Materials list and approximate cost:
20-pound propone tank new, $60 to 90
Regulator, $10 to $15
Adaptor fittings (2), $5
Copper tubing, ¼-inch length cut as necessary

Adaptor fittings go on each side of the regulator and connect the bottle valve to the regulator and the regulator to the tubing. The fitting from the bottle valve to the adaptor will have a large, reverse-thread male gas fitting on one side (to match the internal threads on the bottle valve) and a tattered pipe thread fitting on the other side. The pipe thread will be a male thread, ¼ or 3/8 inches in nominal pipe size. The adaptor fitting that connects the regulator to the tubing will be a ¼ or 3/8 male pipe thread on one side, which corresponds to the female threads in the regulator. The regulator will have an arrow pointing in the direction of flow stamped onto the regulator body. On the other side of the fitting will be a ¼ or 3/8 inch compression fitting to connect to the tubing (depending on the size of tubing you choose).

It is advised to construct a protective device to cover the tank and shield the tubing, to keep livestock from trampling and damaging the bottle, regulator, or tubing.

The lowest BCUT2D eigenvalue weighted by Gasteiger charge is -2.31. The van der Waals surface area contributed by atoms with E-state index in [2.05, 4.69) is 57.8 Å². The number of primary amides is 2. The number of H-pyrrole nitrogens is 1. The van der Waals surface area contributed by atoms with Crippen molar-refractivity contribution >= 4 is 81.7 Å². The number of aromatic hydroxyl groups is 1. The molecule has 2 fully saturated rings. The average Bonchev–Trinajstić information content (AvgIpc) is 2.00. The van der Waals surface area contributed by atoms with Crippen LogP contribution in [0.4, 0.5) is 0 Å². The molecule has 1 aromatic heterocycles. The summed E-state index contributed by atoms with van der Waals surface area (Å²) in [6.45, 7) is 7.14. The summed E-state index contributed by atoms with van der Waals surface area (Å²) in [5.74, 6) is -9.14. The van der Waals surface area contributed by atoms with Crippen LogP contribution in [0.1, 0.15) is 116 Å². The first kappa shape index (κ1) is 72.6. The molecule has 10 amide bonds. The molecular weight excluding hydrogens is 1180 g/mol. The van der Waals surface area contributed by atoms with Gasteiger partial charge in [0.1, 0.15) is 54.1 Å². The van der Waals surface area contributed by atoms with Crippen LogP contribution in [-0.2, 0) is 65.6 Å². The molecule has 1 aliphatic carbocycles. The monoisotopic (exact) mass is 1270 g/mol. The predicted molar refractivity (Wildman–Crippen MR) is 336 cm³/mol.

A variation on item 5 above is to use an insulated livestock waterer in the manner suggested by Alberta Agriculture. They have tested low-input, energy-free livestock water-delivery and heating technology that relies on geothermal heat to keep water open during cold weather, as low as -15° F. For a report on the construction, use, and maintenance of this system, see the publication Energy Free Water Fountains.

Here are some additional resources that you should find helpful:

Freeze Protection for Livestock Watering Systems
This ATTRA publication offers several suggestions for keeping water open in winter.

Solar-Powered Livestock Watering Systems
This ATTRA publication gives an introduction to solar-powered livestock-watering systems, including discussions of cost, components, and terminology, as well as some suggestions for designing and installing these systems.

Field Study of Electrically Heated and Energy Free Automated Livestock Water Fountains, Alberta Agriculture and Rural Development
This report presents summary findings of tests to assess the dependability of energy-free water fountains under Western Canadian winter conditions,

Build it Solar, a Renewable Energy Site for Do-it-yourselfers
Website includes resources for heating water for animals, including solar-heated tanks.

MiraFount Livestock Water Systems
Manufacturer of energy-free livestock watering systems.

Murdoch’s Ranch & Home Supply
Source of MiraFount products.

Note: the mention of brand-name products, manufacturers, or retailers is for educational purposes only and does not constitute endorsement by ATTRA, NCAT, or USDA.